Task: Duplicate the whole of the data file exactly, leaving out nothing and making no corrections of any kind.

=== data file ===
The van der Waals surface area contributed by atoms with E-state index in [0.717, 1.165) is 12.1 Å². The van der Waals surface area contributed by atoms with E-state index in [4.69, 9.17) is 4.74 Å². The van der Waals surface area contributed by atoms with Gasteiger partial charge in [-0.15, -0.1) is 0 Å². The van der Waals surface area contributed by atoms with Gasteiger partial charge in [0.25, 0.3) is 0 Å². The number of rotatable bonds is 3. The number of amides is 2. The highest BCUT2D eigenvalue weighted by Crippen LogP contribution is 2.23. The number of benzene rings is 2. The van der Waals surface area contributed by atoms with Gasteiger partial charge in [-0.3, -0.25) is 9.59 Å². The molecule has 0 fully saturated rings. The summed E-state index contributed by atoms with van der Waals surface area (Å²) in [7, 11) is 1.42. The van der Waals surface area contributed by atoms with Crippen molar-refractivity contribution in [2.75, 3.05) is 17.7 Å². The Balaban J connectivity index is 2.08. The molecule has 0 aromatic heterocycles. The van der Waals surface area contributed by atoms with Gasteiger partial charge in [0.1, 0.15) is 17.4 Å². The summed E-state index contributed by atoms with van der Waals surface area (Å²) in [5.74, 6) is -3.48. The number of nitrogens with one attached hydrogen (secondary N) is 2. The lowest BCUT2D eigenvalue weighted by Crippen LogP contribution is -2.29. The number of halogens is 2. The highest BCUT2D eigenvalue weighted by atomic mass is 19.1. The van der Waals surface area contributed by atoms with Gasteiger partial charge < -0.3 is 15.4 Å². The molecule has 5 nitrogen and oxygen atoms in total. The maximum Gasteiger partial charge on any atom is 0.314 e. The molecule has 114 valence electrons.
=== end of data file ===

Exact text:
The van der Waals surface area contributed by atoms with E-state index in [0.717, 1.165) is 12.1 Å². The van der Waals surface area contributed by atoms with E-state index in [4.69, 9.17) is 4.74 Å². The van der Waals surface area contributed by atoms with Gasteiger partial charge in [-0.15, -0.1) is 0 Å². The van der Waals surface area contributed by atoms with Gasteiger partial charge in [0.25, 0.3) is 0 Å². The number of rotatable bonds is 3. The number of amides is 2. The highest BCUT2D eigenvalue weighted by Crippen LogP contribution is 2.23. The number of benzene rings is 2. The van der Waals surface area contributed by atoms with Gasteiger partial charge in [-0.3, -0.25) is 9.59 Å². The molecule has 0 fully saturated rings. The summed E-state index contributed by atoms with van der Waals surface area (Å²) in [7, 11) is 1.42. The van der Waals surface area contributed by atoms with Crippen molar-refractivity contribution in [2.75, 3.05) is 17.7 Å². The Balaban J connectivity index is 2.08. The molecule has 0 aromatic heterocycles. The van der Waals surface area contributed by atoms with Gasteiger partial charge in [0.1, 0.15) is 17.4 Å². The summed E-state index contributed by atoms with van der Waals surface area (Å²) in [5.74, 6) is -3.48. The number of nitrogens with one attached hydrogen (secondary N) is 2. The lowest BCUT2D eigenvalue weighted by Crippen LogP contribution is -2.29. The number of halogens is 2. The highest BCUT2D eigenvalue weighted by atomic mass is 19.1. The van der Waals surface area contributed by atoms with Gasteiger partial charge < -0.3 is 15.4 Å². The molecule has 5 nitrogen and oxygen atoms in total. The maximum Gasteiger partial charge on any atom is 0.314 e. The molecule has 114 valence electrons.